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Rubidium

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Rubidium
Rubidium
General Info
Atomic Symbol Atomic symbol::Rb
Atomic Number Atomic number::37
Atomic Weight Atomic weight::85.47 g/mol
Chemical series Alkali metals
Appearance grey white
Rubidium1.jpg
Group, Period, Block 1, 5, s
Electron configuration [Kr] 5s1
Electrons per shell 2,8,18,8,1
Electron shell rubidium.png
CAS number CAS number::7440-17-7
Physical properties
Phase Solid
Density Density::1.532 g/ml
Melting point Melting point::38 °C
Boiling point Boiling point::688 °C
Isotopes of Rubidium
iso NA half-life DT DE (MeV) DP
83Rb syn 86.2 d ε - 83Kr
83Rb syn 86.2 d γ 0.52, 0.53, 0.55 -
84Rb syn 32.9 d ε - 84Kr
84Rb syn 32.9 d β+ 1.66, 0.78 84Kr
84Rb syn 32.9 d γ 0.881 -
84Rb syn 32.9 d β- 0.892 84Sr
85Rb 72.168% 85Rb is stable with 48 neutrons.
86Rb syn 18.65 d β- 1.775 86Sr
86Rb syn 18.65 d γ 1.0767 -
87Rb 27.835% 4.88x1010 y β- 0.283 87Sr
All properties are for STP unless otherwise stated.

Rubidium is part of the alkali metal series which is group 1 in the periodic table. It has the color of silver and a melting point of 60 celsius. It is the 23rd most abundant element in the Earth's crust and it can also be found in the sea. It was discovered by German chemists in 1861 while they were looking through the mineral lepidolite.

Properties

Rubidium is an Alkali metal group which is located in group 1 from the periodic table. It's a a soft and silvery looking element which has a melting point of 40°C. [1] It has a boiling point of 688°C and it remains solid at room temperature. [2] Although it reacts violently with water, it ignites when it contacts air. [3]The element reacts violently when it comes in contact with hydrogen (water) in any form including ice. It can alloy with various elements such as; gold, cesium, sodium, and potassium. Just like other alkali metals, Rubidium forms amalgam when it alloys with mercury. [4] The element is very similar to Potassium and it is also the 23rd most abundant element in the Earth's crust. Because it's similar to the element potassium, it can be obtained when one eats his food. [3]

Occurrences

Element Rubidium isolated and held in a bottle

Rubidium can be found throughout the terrestrial crust. [5] Rubidium is considered relatively abundant thoughout the Earth. It can be found through the earth's crust and also sea water or mineral springs. It is abundant as Nickel, Copper, Zinc, and Chromium. [6] Even though it is abundant throughout the nature, no minerals that are found in nature has Rubidium as their main constituent. Because Rubidium is widely spread and hard to extract, pure Rubidium is expensive. [5] Even though it is not found as the main constituent, it can be still found in the nature in compounds like leucite, pollucite, and zinnwaldite. [7]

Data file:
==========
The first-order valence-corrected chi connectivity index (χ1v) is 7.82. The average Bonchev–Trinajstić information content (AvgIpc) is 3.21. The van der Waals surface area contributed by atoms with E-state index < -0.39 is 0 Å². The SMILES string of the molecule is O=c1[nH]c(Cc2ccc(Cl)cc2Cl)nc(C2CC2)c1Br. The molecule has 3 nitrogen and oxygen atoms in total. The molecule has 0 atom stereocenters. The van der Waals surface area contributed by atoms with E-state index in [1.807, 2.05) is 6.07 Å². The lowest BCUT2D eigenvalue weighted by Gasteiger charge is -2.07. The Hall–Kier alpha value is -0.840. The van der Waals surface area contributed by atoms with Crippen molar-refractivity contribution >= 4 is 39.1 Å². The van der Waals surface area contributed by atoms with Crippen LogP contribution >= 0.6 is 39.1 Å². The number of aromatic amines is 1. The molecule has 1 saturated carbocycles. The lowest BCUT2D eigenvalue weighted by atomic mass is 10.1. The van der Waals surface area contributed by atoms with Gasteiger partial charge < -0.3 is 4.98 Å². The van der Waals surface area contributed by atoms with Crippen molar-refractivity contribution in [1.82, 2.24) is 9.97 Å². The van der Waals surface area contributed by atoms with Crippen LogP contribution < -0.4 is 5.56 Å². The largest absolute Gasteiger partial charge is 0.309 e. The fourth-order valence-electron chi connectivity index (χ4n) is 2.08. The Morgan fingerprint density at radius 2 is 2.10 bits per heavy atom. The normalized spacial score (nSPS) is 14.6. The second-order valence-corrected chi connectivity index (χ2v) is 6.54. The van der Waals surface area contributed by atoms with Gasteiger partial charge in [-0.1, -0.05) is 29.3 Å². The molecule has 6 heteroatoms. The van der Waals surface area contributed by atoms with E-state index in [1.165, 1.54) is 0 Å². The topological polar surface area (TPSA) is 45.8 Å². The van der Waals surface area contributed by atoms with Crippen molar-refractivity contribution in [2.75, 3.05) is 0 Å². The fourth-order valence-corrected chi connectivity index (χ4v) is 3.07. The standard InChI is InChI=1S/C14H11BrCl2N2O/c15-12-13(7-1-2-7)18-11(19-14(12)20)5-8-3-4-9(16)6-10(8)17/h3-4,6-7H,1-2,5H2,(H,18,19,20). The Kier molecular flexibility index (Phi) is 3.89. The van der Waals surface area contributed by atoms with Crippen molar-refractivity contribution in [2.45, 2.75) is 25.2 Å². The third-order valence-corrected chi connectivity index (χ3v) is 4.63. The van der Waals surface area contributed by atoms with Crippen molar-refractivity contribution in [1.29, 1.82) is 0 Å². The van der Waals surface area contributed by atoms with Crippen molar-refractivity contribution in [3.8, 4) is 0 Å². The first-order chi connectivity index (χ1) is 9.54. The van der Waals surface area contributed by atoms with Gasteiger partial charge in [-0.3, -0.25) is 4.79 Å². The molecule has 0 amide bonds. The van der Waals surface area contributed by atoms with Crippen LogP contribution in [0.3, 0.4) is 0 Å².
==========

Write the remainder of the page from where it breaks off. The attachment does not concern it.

Uses

Photo of a Rubidium fountain atomic clock.

Rubidium is slightly radioactive even though we can obtain it through our food. [3] Rubidium-87 is well known for its small amount of radioactive property in it. Using that radioactive property, it is used to date rocks. Rubidium is also used as a getter (trace gas remover) in a vacuum cleaner which removes the traces of gas from the vacuum. [8] Because Rubidium can be easily ionized, researchers often use Rubidium to make Ionic engines for space vehicles but it is proven that Caesium is more efficient than Rubidium is. [1] Even though Caesium is proven to be better than Rubidium for ionic engines, Rubidium is better for the fluids that are used for the shuttle because it forms ion in a higher temperature. [9] When Rubidium bonds with Silver and Iodine, it is very useful to make thin film batteries. [2] Rubidium's properties are also very good to make special glasses or ceramics. [8] Rubidium Chloride is used in Biochemistry to induce cells to take up DNA. Rubidium Chloride is the most used compound from rubidium family.

History

Rubidium was found in 1861 by German scientists Robert Bunsen and Gustav Kirchhoff. They were analyzing samples of the mineral lepidolite with the spectroscope and suddenly they saw lights that were not familiar. Bunsen later isolated the element from lepidolite and it was Rubidium itself. [2] Rubidium in the mineral lepidolite was so tiny that Bunsen had to use 150kg of the ore to extract it from the mineral. [8] When they were looking through the spectroscope, Rubidium appeared red and in fact the name Rubidium means the 'Dark Red'. Now Rubidium is classified as an alkali metal in group 1 in the periodic table. [1]

References

  1. 1.0 1.1 1.2 Rubidium: the essentials. WebElements: the periodic table on the web. Web. Accessed 14 October 2014. Author unknown
  2. 2.0 2.1 2.2 The Element Rubidium. Jefferson Lab. Web. Accessed 14 October 2014. Author unknown.
  3. 3.0 3.1 3.2 Rubidium. Royal Society of Chemistry. Web. Accessed 14 October 2014. Author unknown
  4. Rubidium - Rb. Lenntech. Web. Accessed 14 October 2014. Author unknown.
  5. 5.0 5.1 Rubidium: Occurrences. Nautilus. Web. Accessed 26 October 2014. Author unknown.
  6. Rubidium. Chemistry Explained. Web. Accessed 27 October 2014. Author unknown.
  7. The Element Rubidium. Element Matter. Web. Accessed 27 October 2014. Author unknown.
  8. 8.0 8.1 8.2 Rubidium Element Facts. Chemicool. Web. Accessed 15 October 2014. Author unknown.
  9. Facts About Rubidium. Livescience. Web. Accessed 15 October 2014. Author unknown.